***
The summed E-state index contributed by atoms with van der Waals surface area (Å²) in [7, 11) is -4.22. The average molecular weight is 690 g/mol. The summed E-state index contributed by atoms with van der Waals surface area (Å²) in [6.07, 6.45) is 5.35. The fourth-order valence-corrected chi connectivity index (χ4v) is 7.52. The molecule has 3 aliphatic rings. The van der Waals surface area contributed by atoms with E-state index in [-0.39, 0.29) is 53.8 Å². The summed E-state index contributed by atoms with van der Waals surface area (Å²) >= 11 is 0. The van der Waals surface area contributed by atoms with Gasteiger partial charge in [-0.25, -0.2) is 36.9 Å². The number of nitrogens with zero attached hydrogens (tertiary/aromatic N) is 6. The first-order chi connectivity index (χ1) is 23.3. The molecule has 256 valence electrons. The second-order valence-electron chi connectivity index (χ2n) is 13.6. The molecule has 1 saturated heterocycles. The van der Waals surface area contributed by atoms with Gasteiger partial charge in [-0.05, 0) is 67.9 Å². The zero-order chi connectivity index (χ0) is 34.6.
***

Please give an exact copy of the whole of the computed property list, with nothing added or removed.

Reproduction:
The summed E-state index contributed by atoms with van der Waals surface area (Å²) in [7, 11) is -4.22. The average molecular weight is 690 g/mol. The summed E-state index contributed by atoms with van der Waals surface area (Å²) in [6.07, 6.45) is 5.35. The fourth-order valence-corrected chi connectivity index (χ4v) is 7.52. The molecule has 3 aliphatic rings. The van der Waals surface area contributed by atoms with E-state index in [-0.39, 0.29) is 53.8 Å². The summed E-state index contributed by atoms with van der Waals surface area (Å²) >= 11 is 0. The van der Waals surface area contributed by atoms with Gasteiger partial charge in [-0.25, -0.2) is 36.9 Å². The number of nitrogens with zero attached hydrogens (tertiary/aromatic N) is 6. The first-order chi connectivity index (χ1) is 23.3. The molecule has 256 valence electrons. The second-order valence-electron chi connectivity index (χ2n) is 13.6. The molecule has 1 saturated heterocycles. The van der Waals surface area contributed by atoms with Gasteiger partial charge in [-0.05, 0) is 67.9 Å². The zero-order chi connectivity index (χ0) is 34.6.